http://assets-s3.rollingstone.com/assets/images/album_review/c6afaf587fbed57158e6344205f66dc17817d0e1.jpg Ray Of Light


Ray Of Light

Rolling Stone: star rating
Community: star rating
5 4 0
April 2, 1998

She gets knocked up, but she gets down again: Meet the latest brand-new Madonna, the Chemical Mother. Ray of Light is her maternity album as well as her avant-dance album, riding the electronica wave with her new collaborator, U.K. beat master William Orbit. She's not exactly subtle about it, either. In just the first song, "Drowned World/Substitute for Love," Madonna throws in trip-hop drum loops, jungle snares, string samples and pointless computer bleeps (lots of those). She shows off all these trinkets from her expensive collection of electronica gimmicks as if she's unpacking her shopping bags after a day at the outlet malls and she doesn't even care if they clash. "Drowned World" comes on loud, tacky and ridiculous, but it lets Madonna do what she does best: show off.

"Drowned World" makes a perfect introduction to Ray of Light in all its contradictions — Madonna sings about how motherhood rescued her from meaningless celebrity life, while the music garishly celebrates the vulgar excesses of fortune and fame. But more to the point, it's a great song — and Our Lady hasn't assembled this many songs worth her time since 1989's Like a Prayer. Thus far in the Nineties, Madonna has let her music grow long on concept, short on emotion. Her recent albums had their moments, but they were too abstract and chilly to sound much like the Madonna of "Angel" or "Cherish." And her Evita soundtrack — well, it recalled those late Laverne and Shirley episodes where they let Carmine Ragusa sing show tunes. It was sad to hear Madonna belt "Don't Cry for Me, Argentina" on the radio she'd once ruled, coming back humbled as a shorter Celine Dion.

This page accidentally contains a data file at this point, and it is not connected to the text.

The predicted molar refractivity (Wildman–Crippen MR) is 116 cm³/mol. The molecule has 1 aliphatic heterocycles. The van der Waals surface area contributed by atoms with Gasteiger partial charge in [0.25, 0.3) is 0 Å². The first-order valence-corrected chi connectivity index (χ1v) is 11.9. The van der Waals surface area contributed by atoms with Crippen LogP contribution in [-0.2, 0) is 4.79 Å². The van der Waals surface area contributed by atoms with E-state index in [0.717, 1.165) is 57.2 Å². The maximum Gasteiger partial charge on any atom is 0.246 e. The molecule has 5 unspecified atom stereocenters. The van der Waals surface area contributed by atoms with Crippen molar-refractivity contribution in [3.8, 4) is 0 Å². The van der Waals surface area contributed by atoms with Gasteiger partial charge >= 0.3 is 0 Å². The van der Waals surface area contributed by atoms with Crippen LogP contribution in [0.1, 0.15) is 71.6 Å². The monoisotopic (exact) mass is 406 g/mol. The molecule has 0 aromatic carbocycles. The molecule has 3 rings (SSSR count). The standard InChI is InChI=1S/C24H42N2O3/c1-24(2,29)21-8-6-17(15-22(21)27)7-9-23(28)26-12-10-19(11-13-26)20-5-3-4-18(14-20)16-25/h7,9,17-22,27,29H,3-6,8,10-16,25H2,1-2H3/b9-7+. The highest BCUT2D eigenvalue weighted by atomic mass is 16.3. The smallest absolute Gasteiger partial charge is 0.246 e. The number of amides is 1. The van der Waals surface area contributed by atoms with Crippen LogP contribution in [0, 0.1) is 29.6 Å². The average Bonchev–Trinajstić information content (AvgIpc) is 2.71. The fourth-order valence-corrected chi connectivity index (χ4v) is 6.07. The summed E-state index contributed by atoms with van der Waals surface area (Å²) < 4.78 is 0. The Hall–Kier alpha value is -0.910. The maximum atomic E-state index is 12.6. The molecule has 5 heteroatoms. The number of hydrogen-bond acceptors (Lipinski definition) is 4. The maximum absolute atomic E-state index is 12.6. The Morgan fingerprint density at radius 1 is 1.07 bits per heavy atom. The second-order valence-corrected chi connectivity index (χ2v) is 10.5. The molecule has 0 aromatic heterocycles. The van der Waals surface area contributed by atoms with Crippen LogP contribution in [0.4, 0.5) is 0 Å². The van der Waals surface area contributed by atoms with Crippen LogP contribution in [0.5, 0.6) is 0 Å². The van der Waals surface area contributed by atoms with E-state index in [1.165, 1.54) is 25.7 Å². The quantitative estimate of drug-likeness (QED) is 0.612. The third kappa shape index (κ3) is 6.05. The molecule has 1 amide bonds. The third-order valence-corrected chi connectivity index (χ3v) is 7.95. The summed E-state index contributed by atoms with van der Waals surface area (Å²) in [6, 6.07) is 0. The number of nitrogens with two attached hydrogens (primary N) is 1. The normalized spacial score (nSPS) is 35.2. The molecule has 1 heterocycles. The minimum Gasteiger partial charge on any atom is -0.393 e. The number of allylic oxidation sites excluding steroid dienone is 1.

As an experimental dance album, Ray of Light is fairly useless. William Orbit doesn't know enough tricks to fill a whole CD, so he repeats himself something fierce; his most annoying tic is a spaceship-bleep button that he presses compulsively from song to song. But since this is a Madonna album, Orbit's rinky-dink sound effects have a definite charm; subtlety has never been her friend, and Orbit's overdressed sonics help Madonna wring gripping music out of her motherhood concept. Some fans feared that maternity would mellow her out, although those of us with Catholic moms weren't too worried. But she's positively ferocious in the first three tracks. "Drowned World," "Swim" and "Ray of Light" glide across the same sinuous midtempo groove, decorated with a surprising amount of Oasis-style rock guitar and way too many gaudy synth noises, while Madonna seethes with the disco passion she's been too cool to bother with lately. She hits similar peaks throughout the album, especially the arctic melancholy of "Frozen" and the spacey, utterly convincing lullaby for her daughter, "Little Star."